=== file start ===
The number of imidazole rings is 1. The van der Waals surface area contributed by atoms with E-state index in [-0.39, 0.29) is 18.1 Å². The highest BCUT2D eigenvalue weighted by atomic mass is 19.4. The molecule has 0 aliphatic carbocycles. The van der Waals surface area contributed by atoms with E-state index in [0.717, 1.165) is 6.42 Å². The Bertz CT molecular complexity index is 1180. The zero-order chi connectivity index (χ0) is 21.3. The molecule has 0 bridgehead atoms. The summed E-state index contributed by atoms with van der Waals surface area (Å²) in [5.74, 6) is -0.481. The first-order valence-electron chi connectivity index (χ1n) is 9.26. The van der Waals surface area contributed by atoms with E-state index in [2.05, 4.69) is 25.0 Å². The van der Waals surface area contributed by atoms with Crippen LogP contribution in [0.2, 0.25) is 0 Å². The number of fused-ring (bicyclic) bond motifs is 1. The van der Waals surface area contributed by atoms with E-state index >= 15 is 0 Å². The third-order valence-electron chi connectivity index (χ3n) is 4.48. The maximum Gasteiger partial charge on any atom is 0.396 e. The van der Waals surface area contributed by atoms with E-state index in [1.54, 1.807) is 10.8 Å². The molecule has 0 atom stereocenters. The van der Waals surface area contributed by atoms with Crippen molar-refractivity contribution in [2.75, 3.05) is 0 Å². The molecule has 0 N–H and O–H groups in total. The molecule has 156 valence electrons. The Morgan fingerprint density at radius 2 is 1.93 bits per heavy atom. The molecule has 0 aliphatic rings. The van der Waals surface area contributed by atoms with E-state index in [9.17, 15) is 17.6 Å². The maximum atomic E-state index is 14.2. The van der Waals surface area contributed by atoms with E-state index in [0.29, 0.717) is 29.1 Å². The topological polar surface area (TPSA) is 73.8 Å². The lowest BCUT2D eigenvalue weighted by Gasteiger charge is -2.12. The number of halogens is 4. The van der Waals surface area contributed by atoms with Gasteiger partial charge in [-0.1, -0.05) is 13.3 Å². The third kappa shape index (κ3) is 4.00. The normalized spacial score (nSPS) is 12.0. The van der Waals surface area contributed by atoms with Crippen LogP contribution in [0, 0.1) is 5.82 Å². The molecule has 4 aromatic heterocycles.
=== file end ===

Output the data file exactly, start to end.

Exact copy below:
The number of imidazole rings is 1. The van der Waals surface area contributed by atoms with E-state index in [-0.39, 0.29) is 18.1 Å². The highest BCUT2D eigenvalue weighted by atomic mass is 19.4. The molecule has 0 aliphatic carbocycles. The van der Waals surface area contributed by atoms with E-state index in [0.717, 1.165) is 6.42 Å². The Bertz CT molecular complexity index is 1180. The zero-order chi connectivity index (χ0) is 21.3. The molecule has 0 bridgehead atoms. The summed E-state index contributed by atoms with van der Waals surface area (Å²) in [5.74, 6) is -0.481. The first-order valence-electron chi connectivity index (χ1n) is 9.26. The van der Waals surface area contributed by atoms with E-state index in [2.05, 4.69) is 25.0 Å². The van der Waals surface area contributed by atoms with Crippen LogP contribution in [0.2, 0.25) is 0 Å². The number of fused-ring (bicyclic) bond motifs is 1. The van der Waals surface area contributed by atoms with E-state index >= 15 is 0 Å². The third-order valence-electron chi connectivity index (χ3n) is 4.48. The maximum Gasteiger partial charge on any atom is 0.396 e. The van der Waals surface area contributed by atoms with E-state index in [1.54, 1.807) is 10.8 Å². The molecule has 0 atom stereocenters. The van der Waals surface area contributed by atoms with Crippen molar-refractivity contribution in [2.75, 3.05) is 0 Å². The molecule has 0 N–H and O–H groups in total. The molecule has 156 valence electrons. The Morgan fingerprint density at radius 2 is 1.93 bits per heavy atom. The molecule has 0 aliphatic rings. The van der Waals surface area contributed by atoms with E-state index in [9.17, 15) is 17.6 Å². The maximum atomic E-state index is 14.2. The van der Waals surface area contributed by atoms with E-state index in [0.29, 0.717) is 29.1 Å². The topological polar surface area (TPSA) is 73.8 Å². The lowest BCUT2D eigenvalue weighted by Gasteiger charge is -2.12. The number of halogens is 4. The van der Waals surface area contributed by atoms with Gasteiger partial charge in [-0.1, -0.05) is 13.3 Å². The third kappa shape index (κ3) is 4.00. The normalized spacial score (nSPS) is 12.0. The van der Waals surface area contributed by atoms with Crippen LogP contribution in [0, 0.1) is 5.82 Å². The molecule has 4 aromatic heterocycles.